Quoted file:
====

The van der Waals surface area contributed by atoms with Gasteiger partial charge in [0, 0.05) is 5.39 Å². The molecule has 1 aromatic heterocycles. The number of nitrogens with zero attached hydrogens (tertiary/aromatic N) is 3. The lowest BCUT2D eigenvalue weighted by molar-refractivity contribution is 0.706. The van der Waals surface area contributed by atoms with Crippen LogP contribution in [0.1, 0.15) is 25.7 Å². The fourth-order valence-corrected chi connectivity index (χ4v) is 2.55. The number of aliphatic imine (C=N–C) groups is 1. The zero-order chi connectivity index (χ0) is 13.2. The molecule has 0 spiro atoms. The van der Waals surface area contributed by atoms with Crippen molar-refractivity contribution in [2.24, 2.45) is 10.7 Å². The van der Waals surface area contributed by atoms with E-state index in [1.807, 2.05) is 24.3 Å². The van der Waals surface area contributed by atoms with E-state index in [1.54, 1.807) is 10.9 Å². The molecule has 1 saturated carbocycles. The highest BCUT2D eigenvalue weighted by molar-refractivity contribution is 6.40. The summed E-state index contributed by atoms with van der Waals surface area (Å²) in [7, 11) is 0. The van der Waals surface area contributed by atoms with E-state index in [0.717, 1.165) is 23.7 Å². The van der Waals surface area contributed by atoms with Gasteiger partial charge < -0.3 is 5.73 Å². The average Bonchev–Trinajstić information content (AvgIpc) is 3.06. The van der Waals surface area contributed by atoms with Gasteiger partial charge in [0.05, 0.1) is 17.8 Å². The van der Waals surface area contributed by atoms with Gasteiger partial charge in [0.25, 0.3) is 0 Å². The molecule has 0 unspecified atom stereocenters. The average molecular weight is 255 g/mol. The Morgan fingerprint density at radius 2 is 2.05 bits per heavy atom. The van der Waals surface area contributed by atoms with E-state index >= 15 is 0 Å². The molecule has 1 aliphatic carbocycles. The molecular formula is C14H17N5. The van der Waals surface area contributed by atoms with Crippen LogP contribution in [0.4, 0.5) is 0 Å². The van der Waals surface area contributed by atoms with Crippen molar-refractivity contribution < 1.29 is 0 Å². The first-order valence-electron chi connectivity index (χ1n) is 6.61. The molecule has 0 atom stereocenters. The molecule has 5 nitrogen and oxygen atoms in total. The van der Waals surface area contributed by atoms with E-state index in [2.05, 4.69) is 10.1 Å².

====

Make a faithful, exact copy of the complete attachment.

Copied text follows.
The van der Waals surface area contributed by atoms with Gasteiger partial charge in [0, 0.05) is 5.39 Å². The molecule has 1 aromatic heterocycles. The number of nitrogens with zero attached hydrogens (tertiary/aromatic N) is 3. The lowest BCUT2D eigenvalue weighted by molar-refractivity contribution is 0.706. The van der Waals surface area contributed by atoms with Crippen LogP contribution in [0.1, 0.15) is 25.7 Å². The fourth-order valence-corrected chi connectivity index (χ4v) is 2.55. The number of aliphatic imine (C=N–C) groups is 1. The zero-order chi connectivity index (χ0) is 13.2. The molecule has 0 spiro atoms. The van der Waals surface area contributed by atoms with Crippen molar-refractivity contribution in [2.24, 2.45) is 10.7 Å². The van der Waals surface area contributed by atoms with E-state index in [1.807, 2.05) is 24.3 Å². The van der Waals surface area contributed by atoms with E-state index in [1.54, 1.807) is 10.9 Å². The molecule has 1 saturated carbocycles. The highest BCUT2D eigenvalue weighted by molar-refractivity contribution is 6.40. The summed E-state index contributed by atoms with van der Waals surface area (Å²) in [7, 11) is 0. The van der Waals surface area contributed by atoms with E-state index in [0.717, 1.165) is 23.7 Å². The van der Waals surface area contributed by atoms with Gasteiger partial charge < -0.3 is 5.73 Å². The average Bonchev–Trinajstić information content (AvgIpc) is 3.06. The van der Waals surface area contributed by atoms with Gasteiger partial charge in [0.05, 0.1) is 17.8 Å². The van der Waals surface area contributed by atoms with Gasteiger partial charge in [0.25, 0.3) is 0 Å². The molecule has 0 unspecified atom stereocenters. The average molecular weight is 255 g/mol. The Morgan fingerprint density at radius 2 is 2.05 bits per heavy atom. The van der Waals surface area contributed by atoms with E-state index >= 15 is 0 Å². The molecule has 1 aliphatic carbocycles. The molecular formula is C14H17N5. The van der Waals surface area contributed by atoms with Crippen LogP contribution in [0.4, 0.5) is 0 Å². The van der Waals surface area contributed by atoms with Crippen molar-refractivity contribution < 1.29 is 0 Å². The first-order valence-electron chi connectivity index (χ1n) is 6.61. The molecule has 0 atom stereocenters. The molecule has 5 nitrogen and oxygen atoms in total. The van der Waals surface area contributed by atoms with E-state index in [2.05, 4.69) is 10.1 Å².